Before I made the decision to retire a few years ago, I began to pay more attention to the drumbeat of business articles warning baby boomers about the savings deficit that loomed in their future. The question the financial experts always posed was: Will you have enough when you retire?
By “enough,” they meant enough money to maintain one’s current, presumably comfortable, lifestyle, especially since baby boomers are told that we will live longer than any generation before us.
But the word “enough” also got me thinking about how we define that concept, and whether—in the competitive, status-conscious society we live in—we can ever be satisfied with what we have or achieve. The goal for many is always to strive for more. Success seems measured by the ability to outstrip others.
I know that drive all too well. As a Girl Scout, I pushed myself to sell more cookies than anyone else in my group—not to bring in money for the team, but simply to outperform the other girls. In high school, I remember shopping trips with certain friends devoted to buying the latest pair of Pappagallo shoes before others in our crowd did. I never liked Pappagallos, but it didn’t matter: I was in it for the race, not the shoes. As a parent, during high-school fundraising telethons, I tried to outdo other parents in the amount of money raised. The fundraiser was a good cause, but in my mind, it was also a contest.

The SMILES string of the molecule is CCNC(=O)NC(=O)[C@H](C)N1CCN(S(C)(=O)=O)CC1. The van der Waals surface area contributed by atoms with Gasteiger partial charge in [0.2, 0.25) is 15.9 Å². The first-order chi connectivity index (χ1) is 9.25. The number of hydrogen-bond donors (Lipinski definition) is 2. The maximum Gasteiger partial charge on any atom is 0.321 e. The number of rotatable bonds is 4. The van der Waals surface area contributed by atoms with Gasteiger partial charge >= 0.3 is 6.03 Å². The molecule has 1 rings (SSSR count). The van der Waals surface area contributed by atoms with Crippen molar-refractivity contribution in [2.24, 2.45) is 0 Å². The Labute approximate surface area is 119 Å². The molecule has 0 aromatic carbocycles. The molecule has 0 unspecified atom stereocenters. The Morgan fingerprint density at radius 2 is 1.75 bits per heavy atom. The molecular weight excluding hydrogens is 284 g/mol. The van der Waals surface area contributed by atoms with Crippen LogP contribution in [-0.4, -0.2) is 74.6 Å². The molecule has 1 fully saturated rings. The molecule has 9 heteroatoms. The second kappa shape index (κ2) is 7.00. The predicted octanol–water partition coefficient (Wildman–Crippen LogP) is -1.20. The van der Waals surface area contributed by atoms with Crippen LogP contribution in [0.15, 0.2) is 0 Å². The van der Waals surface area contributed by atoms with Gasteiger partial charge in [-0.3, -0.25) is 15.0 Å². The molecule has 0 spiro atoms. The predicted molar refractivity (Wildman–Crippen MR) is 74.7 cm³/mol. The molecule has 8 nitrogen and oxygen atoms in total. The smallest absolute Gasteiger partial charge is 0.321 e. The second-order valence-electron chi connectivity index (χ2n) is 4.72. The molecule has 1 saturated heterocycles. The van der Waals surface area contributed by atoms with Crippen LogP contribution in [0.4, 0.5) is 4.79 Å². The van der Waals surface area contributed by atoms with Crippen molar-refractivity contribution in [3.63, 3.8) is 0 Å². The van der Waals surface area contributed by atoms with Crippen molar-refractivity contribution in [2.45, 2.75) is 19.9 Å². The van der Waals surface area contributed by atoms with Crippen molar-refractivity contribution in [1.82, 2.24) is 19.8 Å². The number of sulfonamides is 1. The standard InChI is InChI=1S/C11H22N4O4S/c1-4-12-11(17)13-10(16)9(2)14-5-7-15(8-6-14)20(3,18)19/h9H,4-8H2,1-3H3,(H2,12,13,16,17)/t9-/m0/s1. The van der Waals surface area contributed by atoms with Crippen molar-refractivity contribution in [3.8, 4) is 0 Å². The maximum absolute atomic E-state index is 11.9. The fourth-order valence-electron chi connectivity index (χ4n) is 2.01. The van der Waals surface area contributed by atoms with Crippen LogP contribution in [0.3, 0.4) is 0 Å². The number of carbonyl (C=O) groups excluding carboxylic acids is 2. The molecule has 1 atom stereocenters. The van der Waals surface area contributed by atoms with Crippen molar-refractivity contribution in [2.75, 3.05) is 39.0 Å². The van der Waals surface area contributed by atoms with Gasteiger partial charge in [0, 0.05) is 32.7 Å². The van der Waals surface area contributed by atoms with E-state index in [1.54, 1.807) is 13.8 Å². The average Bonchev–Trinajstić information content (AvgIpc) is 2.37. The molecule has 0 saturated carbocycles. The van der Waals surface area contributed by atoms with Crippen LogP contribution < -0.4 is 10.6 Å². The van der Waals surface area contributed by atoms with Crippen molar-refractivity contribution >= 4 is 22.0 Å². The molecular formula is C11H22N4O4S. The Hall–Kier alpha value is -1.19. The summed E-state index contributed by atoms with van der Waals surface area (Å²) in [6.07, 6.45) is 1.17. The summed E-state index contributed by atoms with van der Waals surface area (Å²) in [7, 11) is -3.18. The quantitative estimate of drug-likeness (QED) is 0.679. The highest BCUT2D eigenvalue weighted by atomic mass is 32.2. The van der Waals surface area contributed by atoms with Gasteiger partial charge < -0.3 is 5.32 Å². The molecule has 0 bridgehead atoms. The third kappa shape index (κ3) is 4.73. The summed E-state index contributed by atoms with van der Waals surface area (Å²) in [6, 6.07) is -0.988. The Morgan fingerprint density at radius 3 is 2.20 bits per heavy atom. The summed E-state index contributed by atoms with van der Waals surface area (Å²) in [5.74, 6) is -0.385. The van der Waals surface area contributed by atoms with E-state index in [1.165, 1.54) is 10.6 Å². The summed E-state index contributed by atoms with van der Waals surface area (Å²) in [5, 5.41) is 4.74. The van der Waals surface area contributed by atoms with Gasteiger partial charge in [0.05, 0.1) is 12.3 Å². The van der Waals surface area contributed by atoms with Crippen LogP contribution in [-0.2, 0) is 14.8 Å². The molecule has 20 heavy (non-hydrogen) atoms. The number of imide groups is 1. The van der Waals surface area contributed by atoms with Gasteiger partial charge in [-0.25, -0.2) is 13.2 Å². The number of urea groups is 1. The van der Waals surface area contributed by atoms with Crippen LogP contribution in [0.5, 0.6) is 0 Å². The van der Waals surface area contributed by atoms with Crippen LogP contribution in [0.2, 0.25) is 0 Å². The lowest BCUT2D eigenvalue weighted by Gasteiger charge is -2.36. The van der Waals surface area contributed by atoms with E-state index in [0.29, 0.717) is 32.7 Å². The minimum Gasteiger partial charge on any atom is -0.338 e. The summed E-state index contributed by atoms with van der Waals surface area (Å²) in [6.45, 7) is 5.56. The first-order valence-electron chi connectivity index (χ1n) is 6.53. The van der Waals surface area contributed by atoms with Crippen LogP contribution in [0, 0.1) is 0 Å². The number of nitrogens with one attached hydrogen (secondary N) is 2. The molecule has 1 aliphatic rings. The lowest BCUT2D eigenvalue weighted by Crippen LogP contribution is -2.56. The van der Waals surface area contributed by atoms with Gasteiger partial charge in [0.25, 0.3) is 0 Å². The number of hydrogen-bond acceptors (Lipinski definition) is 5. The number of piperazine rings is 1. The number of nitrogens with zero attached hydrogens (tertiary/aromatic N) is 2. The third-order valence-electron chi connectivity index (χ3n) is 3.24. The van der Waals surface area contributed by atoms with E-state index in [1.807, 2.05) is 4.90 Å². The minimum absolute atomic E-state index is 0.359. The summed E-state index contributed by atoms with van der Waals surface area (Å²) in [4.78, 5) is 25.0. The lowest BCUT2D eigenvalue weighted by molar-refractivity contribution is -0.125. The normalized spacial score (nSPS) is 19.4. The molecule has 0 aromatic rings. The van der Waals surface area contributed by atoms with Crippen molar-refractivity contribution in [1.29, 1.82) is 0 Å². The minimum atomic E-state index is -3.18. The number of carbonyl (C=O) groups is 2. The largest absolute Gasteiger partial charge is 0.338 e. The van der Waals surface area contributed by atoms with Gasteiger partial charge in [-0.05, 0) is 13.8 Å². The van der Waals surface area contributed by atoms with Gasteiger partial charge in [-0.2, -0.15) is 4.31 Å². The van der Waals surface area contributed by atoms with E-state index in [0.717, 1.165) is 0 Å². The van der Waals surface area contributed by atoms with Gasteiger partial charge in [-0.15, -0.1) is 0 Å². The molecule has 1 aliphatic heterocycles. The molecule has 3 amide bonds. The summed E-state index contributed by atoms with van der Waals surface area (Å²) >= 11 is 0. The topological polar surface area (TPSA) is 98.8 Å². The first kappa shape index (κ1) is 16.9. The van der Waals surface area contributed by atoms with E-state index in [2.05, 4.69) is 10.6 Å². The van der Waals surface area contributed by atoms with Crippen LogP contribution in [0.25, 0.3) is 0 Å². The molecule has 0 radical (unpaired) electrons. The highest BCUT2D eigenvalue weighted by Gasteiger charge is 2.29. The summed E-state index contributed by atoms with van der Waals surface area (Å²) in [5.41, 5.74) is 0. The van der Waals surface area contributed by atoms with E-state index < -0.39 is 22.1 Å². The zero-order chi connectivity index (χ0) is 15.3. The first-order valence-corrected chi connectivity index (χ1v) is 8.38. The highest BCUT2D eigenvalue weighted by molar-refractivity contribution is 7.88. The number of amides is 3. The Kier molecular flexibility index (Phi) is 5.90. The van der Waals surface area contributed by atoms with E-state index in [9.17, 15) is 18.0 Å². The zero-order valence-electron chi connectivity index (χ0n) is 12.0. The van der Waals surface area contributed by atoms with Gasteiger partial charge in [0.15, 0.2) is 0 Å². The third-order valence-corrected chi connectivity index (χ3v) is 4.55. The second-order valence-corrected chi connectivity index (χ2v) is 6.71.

The distinction between getting more and having enough crystallized for me a few months ago when I was cleaning out an overstuffed file cabinet. Stuck in the back was a 1992 Wall Street Journal interview with John Updike, in which the novelist railed against what he considered a spiritual emptiness at the core of American life. The number of “already very rich men who were willing to commit crimes during the 1980s to get even richer proved there was no enough,” he said. “Maybe that’s one of the words Americans have a very hard time learning: the word ‘enough.’ ”
It has taken me most of a lifetime, but I may finally have learned the lesson Updike was talking about. Instead of driving for “more,” I find myself accepting, with a sense of relief, that I have “enough.” Age is one obvious reason. When I was younger, I tried to be more flexible in exercise class than others nearby, or lift heavier weights…